L. N. Hazra and S. Chatterjee, “A prophylactic strategy for global synthesis in lens design,” Opt. Rev. 12, 247–254 (2005).
[CrossRef]

Proc. SPIE (1)

R. V. Shack, “The use of normalization in the application of simple optical systems,” Proc. SPIE 54, 155–162 (1974).

Other (8)

H. P. Herzig, “Design of refractive and diffractive micro-optics,” in Micro-optics, H.P.Herzig, ed. (Taylor & Francis, 1997).

W. C. Sweatt, S. A. Kemme, and M. E. Warren , “Diffractive optical elements,” in Optical Engineer’s Desk Reference, W.L.Wolfe, ed. (OSA–SPIE, 2003), p. 347.

D. C. O’Shea, T. J. Suleski, A. D. Kathman, and D. W. Prather, Diffractive Optics: Design, Fabrication, and Test, Vol. TT62 of SPIE Tutorial Text in Optical Engineering (SPIE Press, 2004).

Vide URL: www.canon.com

V. A. Soifer, Methods for Computer Design of Diffractive Optical Elements, Wiley Series in Lasers and Applications (Wiley-Interscience , 2001).

H. H. Hopkins, Wave Theory of Aberrations (Oxford U. Press, 1950).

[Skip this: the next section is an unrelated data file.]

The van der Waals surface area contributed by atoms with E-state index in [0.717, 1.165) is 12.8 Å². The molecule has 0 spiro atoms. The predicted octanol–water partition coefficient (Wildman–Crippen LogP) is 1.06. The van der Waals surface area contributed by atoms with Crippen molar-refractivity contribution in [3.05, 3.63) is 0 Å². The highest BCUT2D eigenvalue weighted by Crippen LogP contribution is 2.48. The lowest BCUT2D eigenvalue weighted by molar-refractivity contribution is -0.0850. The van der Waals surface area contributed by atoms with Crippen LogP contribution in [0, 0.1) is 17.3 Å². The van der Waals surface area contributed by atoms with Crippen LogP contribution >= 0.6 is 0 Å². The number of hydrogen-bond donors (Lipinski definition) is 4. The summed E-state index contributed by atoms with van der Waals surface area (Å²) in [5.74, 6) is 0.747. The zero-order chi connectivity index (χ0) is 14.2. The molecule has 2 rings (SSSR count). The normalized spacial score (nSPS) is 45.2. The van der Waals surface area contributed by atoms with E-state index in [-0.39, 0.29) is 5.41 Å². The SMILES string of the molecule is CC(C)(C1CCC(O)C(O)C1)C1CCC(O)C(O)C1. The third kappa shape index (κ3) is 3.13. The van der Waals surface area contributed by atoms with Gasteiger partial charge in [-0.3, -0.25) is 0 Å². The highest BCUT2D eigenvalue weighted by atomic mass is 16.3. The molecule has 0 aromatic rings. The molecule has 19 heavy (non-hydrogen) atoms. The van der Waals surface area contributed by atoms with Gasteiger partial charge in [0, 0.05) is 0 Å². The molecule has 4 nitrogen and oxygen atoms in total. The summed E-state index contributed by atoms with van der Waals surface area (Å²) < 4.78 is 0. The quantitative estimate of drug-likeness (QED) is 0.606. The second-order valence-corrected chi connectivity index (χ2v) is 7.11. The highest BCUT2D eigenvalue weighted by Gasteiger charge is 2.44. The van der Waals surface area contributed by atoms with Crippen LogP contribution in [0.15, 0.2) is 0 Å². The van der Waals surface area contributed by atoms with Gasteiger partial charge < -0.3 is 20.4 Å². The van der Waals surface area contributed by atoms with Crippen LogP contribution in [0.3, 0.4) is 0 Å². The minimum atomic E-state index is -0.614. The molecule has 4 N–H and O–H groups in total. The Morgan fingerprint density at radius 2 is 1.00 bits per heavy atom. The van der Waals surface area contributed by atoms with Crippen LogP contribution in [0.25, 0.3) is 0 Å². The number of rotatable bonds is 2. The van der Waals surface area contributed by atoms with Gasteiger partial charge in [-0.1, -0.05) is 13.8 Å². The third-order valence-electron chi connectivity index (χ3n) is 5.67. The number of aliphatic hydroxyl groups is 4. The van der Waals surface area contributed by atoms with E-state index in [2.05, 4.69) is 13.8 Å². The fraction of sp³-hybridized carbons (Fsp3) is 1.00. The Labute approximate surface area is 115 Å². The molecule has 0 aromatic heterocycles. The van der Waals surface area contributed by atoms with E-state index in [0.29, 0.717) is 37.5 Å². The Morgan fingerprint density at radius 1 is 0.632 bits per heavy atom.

M. Born and E. Wolf, Principles of Optics (Pergamon, 1980).

H. Coddington, A Treatise on the Reflexion and Refraction of Light (Marshall, 1829).

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Figures (8)

Fig. 1
Fig. 1

(a) Hybrid lens modeled as the cascade of a thin refractive lens (RL) of refractive index μ and thickness d 0 and a diffractive lens (DL). The two lenses are separated by an air medium of zero thickness. Object and image spaces for each of the lens are air. (b) Diffractive lens on a curved substrate is modeled as the combination of a diffractive lens (DL) and a refractive interface having a nonunity refractive index in the object space. The two are separated by an air medium of zero thickness. Object and image spaces for the DL are air. For the refracting interface, the image space is air. (c) Diffractive lens on a curved substrate. Object space of DL is of a nonunity refractive index, image space of DL is air.

Fig. 2
Fig. 2